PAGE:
Accreditation in Public Relations PR Training

Reverse Order Accreditation Process

The Southwest Missouri Chapter of PRSA in Springfield has taken a different approach to completing the Accreditation process. Once accepted into the program, candidates here prepare for the Readiness Review, submitting their project and then preparing for the panel Review. Once  successfully completed, we dive into the prep for the online Examination for Accreditation in Public Relations. It’s worked well for the four of us who have completed the Accreditation process.

One of the advantages of studying and preparing for the Readiness Review first is that it’s more of a “known quantity.” You know your project inside out; it’s familiar territory, and so you get comfortable and confident with the process. 

Preparing for the online Examination is more daunting because no matter how much you prepare, you really don’t know if you’ve studied enough or studied smart. The APR Online Study Course certainly helps, and I’d recommend it as money well spent, even if you don’t complete every activity.

If this reverse order approach sounds appealing, one change I’d recommend is to familiarize yourself with the knowledge, skills and abilities (KSAs) covered by the Examination as you prepare for the Readiness Review. Had I done my homework, I’d have written the answers to my Readiness Review Questionnaire differently.

Jennifer Ailor, APR, Ailor Communications, Accredited in June 2010. Connect with Jennifer on LinkedIn.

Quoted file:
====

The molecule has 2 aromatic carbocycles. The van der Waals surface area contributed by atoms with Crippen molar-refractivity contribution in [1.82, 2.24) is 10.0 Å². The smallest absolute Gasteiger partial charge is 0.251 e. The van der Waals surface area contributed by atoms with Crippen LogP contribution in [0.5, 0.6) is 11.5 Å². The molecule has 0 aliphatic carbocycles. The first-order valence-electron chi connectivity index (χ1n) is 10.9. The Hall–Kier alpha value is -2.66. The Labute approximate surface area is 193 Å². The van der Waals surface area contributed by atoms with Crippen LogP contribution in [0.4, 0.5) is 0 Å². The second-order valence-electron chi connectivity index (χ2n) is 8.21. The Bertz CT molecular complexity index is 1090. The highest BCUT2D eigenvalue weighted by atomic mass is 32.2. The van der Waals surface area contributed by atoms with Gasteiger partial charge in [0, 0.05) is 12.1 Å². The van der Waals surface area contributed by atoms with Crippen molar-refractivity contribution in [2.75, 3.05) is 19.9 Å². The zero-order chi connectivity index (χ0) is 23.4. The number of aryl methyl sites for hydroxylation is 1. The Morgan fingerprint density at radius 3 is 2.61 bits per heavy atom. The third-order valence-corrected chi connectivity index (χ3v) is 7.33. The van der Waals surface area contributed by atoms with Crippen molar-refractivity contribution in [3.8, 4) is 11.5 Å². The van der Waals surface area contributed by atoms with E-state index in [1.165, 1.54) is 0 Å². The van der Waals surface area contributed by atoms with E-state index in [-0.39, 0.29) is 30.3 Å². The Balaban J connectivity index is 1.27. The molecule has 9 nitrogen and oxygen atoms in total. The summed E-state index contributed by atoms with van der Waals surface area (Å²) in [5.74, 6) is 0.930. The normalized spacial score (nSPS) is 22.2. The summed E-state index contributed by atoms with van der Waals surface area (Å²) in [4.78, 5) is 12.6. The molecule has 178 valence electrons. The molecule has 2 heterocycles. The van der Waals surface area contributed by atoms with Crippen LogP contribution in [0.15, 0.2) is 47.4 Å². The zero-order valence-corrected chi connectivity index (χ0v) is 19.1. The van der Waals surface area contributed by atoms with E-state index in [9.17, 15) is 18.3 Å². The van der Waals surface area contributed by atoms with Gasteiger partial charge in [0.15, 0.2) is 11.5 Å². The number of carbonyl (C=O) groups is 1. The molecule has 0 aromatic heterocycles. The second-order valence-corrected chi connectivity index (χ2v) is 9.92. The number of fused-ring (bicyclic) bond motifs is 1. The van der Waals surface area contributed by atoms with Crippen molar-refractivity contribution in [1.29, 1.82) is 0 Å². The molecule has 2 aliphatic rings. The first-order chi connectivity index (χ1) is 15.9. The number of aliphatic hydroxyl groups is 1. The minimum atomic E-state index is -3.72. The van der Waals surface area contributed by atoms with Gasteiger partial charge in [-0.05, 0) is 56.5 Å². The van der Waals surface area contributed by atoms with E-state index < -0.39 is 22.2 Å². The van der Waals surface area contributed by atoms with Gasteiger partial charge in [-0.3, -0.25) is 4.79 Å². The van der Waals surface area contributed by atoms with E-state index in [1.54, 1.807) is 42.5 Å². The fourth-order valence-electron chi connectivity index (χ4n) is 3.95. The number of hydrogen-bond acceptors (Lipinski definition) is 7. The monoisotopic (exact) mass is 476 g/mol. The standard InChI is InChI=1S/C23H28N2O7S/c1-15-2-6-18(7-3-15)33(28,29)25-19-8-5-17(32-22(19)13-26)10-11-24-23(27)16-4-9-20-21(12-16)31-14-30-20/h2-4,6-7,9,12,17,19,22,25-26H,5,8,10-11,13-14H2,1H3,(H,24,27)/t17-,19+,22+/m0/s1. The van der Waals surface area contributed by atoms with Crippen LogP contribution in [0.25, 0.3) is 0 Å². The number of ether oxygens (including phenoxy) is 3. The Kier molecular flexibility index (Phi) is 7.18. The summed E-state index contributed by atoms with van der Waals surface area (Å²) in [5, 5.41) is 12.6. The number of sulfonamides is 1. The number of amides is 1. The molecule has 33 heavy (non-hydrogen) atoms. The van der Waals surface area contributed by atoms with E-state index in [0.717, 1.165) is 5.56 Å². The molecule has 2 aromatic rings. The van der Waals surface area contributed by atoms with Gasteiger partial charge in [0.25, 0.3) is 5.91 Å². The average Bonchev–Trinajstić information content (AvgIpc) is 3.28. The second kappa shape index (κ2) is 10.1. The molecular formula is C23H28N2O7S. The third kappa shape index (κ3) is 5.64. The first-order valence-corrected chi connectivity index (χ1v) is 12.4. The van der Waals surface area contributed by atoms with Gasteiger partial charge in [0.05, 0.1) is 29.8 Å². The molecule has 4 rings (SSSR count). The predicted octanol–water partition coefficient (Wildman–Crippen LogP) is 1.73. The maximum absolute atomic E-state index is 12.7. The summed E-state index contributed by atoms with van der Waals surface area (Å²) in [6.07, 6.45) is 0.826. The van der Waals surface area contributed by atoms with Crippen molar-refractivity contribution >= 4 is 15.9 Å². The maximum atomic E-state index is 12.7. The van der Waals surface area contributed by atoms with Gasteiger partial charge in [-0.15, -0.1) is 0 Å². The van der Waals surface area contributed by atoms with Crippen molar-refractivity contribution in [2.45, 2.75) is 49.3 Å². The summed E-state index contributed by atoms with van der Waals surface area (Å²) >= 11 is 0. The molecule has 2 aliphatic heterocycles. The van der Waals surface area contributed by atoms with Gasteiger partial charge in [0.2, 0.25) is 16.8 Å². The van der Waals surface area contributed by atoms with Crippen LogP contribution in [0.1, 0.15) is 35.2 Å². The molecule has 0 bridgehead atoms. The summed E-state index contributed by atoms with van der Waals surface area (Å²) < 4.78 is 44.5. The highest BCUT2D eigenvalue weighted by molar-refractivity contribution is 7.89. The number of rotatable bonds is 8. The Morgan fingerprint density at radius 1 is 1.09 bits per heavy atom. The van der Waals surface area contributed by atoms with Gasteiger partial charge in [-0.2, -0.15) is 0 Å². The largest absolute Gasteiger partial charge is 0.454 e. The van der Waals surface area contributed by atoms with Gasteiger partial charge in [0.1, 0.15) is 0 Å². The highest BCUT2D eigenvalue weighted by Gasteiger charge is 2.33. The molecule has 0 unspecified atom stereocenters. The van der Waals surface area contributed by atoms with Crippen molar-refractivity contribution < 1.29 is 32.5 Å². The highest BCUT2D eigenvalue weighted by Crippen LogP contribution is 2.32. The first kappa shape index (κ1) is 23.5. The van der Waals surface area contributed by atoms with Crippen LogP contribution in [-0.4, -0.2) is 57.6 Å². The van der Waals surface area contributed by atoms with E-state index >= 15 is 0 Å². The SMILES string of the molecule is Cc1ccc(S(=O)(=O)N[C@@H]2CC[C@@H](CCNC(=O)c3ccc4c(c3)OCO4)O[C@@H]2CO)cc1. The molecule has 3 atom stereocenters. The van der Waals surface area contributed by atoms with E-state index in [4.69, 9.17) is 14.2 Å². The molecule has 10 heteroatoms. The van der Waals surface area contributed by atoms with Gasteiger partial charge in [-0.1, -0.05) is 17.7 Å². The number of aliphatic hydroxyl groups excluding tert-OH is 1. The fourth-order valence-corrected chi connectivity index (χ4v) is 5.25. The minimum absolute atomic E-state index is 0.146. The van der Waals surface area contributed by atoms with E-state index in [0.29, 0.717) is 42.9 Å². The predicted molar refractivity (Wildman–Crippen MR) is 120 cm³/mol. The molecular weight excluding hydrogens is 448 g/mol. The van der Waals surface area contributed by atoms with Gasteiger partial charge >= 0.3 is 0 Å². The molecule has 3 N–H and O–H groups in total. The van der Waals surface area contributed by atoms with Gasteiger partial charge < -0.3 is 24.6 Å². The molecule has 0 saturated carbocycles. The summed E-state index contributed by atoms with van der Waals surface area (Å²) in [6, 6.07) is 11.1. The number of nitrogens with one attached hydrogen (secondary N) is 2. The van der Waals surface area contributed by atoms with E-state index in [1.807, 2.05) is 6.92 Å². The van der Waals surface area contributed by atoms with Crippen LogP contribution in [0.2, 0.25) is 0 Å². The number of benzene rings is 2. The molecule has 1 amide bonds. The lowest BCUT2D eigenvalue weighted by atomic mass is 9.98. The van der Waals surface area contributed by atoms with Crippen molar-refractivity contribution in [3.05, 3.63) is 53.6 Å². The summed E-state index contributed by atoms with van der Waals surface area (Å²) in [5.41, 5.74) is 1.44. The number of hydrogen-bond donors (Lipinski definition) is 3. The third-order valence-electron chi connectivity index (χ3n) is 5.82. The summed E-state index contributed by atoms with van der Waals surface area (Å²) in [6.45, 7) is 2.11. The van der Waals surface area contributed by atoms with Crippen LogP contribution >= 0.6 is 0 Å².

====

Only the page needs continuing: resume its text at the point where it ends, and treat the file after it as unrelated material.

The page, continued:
1 Comment

  • The APR preparation process can be grueling; as Jennifer mentions, several long-term strategies can help the process along such as learning and internalizing the KSAs before the readiness review and having the support of a local chapter. When I began pursuing accreditation in Denver earlier this year, the local APR committee gave some very helpful advice about the readiness review presentation. It helped that I was active in the chapter beforehand and was friendly with some members who had already received accreditation. Denver’s APR committee also set up a social network on Ning specifically targeted to those who had received accreditation and those actively seeking it. Through that network, I met a few PRSA members with whom I studied for a while.

    Also correctly, Jennifer writes that preparing for the online exam can be “daunting” because there is no guarantee one will study sufficiently or smartly. That’s the position I find myself in now, not only because I am just a little over a month from sitting for the exam and wondering how I will do, but also because I also just moved across the country for a new job and my local PRSA network of friends is gone. I could certainly reach out to members of my “new” local chapter but for personal reasons (new child on the way in mid-November!) it looks like I really need to pass the exam in late October since I don’t know when else I’ll have a chance to sit for it again in the near future. As a result, I’ve dedicated most of my free time to studying hard based on the content outlined in the study guide.

    Thanks to Jennifer for her good advice about the reverse order accreditation process. If I’d considered this method earlier, I might have incorporated it into my own studying habits.

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